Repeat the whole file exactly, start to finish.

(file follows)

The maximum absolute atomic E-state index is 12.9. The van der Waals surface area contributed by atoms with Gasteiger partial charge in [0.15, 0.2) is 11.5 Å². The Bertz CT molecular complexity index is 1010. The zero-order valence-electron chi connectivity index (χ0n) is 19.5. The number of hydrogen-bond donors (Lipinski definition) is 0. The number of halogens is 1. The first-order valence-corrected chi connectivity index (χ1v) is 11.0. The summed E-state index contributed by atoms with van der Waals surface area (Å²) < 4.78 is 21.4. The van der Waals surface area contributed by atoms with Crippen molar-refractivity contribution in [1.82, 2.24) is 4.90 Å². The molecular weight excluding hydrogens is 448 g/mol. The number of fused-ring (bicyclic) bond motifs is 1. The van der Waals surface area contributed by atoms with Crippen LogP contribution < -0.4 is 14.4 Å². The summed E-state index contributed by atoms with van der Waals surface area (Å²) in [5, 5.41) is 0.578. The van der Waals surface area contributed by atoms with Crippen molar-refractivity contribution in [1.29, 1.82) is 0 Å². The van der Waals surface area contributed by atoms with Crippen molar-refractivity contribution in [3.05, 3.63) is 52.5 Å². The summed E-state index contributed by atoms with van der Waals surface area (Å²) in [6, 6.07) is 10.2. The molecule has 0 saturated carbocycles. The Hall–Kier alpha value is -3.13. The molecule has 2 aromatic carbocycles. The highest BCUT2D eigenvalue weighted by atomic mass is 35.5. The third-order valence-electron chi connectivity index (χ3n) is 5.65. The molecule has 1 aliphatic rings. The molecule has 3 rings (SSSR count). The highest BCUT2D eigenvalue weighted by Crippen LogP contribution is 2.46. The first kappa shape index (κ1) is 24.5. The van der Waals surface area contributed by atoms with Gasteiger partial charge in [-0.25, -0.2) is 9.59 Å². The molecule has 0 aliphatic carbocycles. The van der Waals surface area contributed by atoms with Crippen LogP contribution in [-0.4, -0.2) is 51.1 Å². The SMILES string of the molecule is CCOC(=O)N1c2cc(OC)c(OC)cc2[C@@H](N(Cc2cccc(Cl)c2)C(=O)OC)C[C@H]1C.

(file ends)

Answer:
The maximum absolute atomic E-state index is 12.9. The van der Waals surface area contributed by atoms with Gasteiger partial charge in [0.15, 0.2) is 11.5 Å². The Bertz CT molecular complexity index is 1010. The zero-order valence-electron chi connectivity index (χ0n) is 19.5. The number of hydrogen-bond donors (Lipinski definition) is 0. The number of halogens is 1. The first-order valence-corrected chi connectivity index (χ1v) is 11.0. The summed E-state index contributed by atoms with van der Waals surface area (Å²) < 4.78 is 21.4. The van der Waals surface area contributed by atoms with Crippen molar-refractivity contribution in [1.82, 2.24) is 4.90 Å². The molecular weight excluding hydrogens is 448 g/mol. The number of fused-ring (bicyclic) bond motifs is 1. The van der Waals surface area contributed by atoms with Crippen LogP contribution < -0.4 is 14.4 Å². The summed E-state index contributed by atoms with van der Waals surface area (Å²) in [5, 5.41) is 0.578. The van der Waals surface area contributed by atoms with Crippen molar-refractivity contribution in [1.29, 1.82) is 0 Å². The van der Waals surface area contributed by atoms with Crippen molar-refractivity contribution in [3.05, 3.63) is 52.5 Å². The summed E-state index contributed by atoms with van der Waals surface area (Å²) in [6, 6.07) is 10.2. The molecule has 0 saturated carbocycles. The Hall–Kier alpha value is -3.13. The molecule has 2 aromatic carbocycles. The highest BCUT2D eigenvalue weighted by atomic mass is 35.5. The third-order valence-electron chi connectivity index (χ3n) is 5.65. The molecule has 1 aliphatic rings. The molecule has 3 rings (SSSR count). The highest BCUT2D eigenvalue weighted by Crippen LogP contribution is 2.46. The first kappa shape index (κ1) is 24.5. The van der Waals surface area contributed by atoms with Gasteiger partial charge in [-0.25, -0.2) is 9.59 Å². The molecule has 0 aliphatic carbocycles. The van der Waals surface area contributed by atoms with Crippen LogP contribution in [-0.4, -0.2) is 51.1 Å². The SMILES string of the molecule is CCOC(=O)N1c2cc(OC)c(OC)cc2[C@@H](N(Cc2cccc(Cl)c2)C(=O)OC)C[C@H]1C.